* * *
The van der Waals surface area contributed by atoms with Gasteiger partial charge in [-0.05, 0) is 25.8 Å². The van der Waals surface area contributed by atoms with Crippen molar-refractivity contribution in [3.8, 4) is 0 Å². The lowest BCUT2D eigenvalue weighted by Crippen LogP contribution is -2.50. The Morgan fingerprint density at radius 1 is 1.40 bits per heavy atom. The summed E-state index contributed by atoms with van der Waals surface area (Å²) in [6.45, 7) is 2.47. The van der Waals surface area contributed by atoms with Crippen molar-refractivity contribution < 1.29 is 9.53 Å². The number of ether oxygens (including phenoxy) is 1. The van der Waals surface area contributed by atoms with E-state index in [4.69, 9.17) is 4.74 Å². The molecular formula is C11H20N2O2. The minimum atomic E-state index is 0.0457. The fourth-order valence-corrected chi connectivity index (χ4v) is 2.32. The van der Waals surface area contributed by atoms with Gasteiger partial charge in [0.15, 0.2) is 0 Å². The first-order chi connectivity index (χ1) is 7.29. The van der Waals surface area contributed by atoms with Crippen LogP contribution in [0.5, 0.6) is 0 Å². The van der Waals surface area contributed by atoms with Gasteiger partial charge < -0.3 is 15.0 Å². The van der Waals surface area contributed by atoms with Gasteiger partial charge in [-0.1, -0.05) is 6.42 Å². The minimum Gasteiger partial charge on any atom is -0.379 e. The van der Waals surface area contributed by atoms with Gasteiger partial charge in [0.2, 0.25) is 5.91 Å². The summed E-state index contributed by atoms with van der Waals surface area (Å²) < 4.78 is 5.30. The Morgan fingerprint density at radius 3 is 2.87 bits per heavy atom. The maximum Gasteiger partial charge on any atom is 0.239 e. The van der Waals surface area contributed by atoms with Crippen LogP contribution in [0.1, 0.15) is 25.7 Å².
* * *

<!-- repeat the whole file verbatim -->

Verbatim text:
The van der Waals surface area contributed by atoms with Gasteiger partial charge in [-0.05, 0) is 25.8 Å². The van der Waals surface area contributed by atoms with Crippen molar-refractivity contribution in [3.8, 4) is 0 Å². The lowest BCUT2D eigenvalue weighted by Crippen LogP contribution is -2.50. The Morgan fingerprint density at radius 1 is 1.40 bits per heavy atom. The summed E-state index contributed by atoms with van der Waals surface area (Å²) in [6.45, 7) is 2.47. The van der Waals surface area contributed by atoms with Crippen molar-refractivity contribution < 1.29 is 9.53 Å². The number of ether oxygens (including phenoxy) is 1. The van der Waals surface area contributed by atoms with E-state index in [4.69, 9.17) is 4.74 Å². The molecular formula is C11H20N2O2. The minimum atomic E-state index is 0.0457. The fourth-order valence-corrected chi connectivity index (χ4v) is 2.32. The van der Waals surface area contributed by atoms with Gasteiger partial charge in [0.15, 0.2) is 0 Å². The first-order chi connectivity index (χ1) is 7.29. The van der Waals surface area contributed by atoms with Crippen LogP contribution in [0.5, 0.6) is 0 Å². The van der Waals surface area contributed by atoms with Gasteiger partial charge < -0.3 is 15.0 Å². The van der Waals surface area contributed by atoms with Gasteiger partial charge in [-0.1, -0.05) is 6.42 Å². The minimum Gasteiger partial charge on any atom is -0.379 e. The van der Waals surface area contributed by atoms with Gasteiger partial charge in [0.2, 0.25) is 5.91 Å². The summed E-state index contributed by atoms with van der Waals surface area (Å²) < 4.78 is 5.30. The Morgan fingerprint density at radius 3 is 2.87 bits per heavy atom. The maximum Gasteiger partial charge on any atom is 0.239 e. The van der Waals surface area contributed by atoms with Crippen LogP contribution in [0.1, 0.15) is 25.7 Å².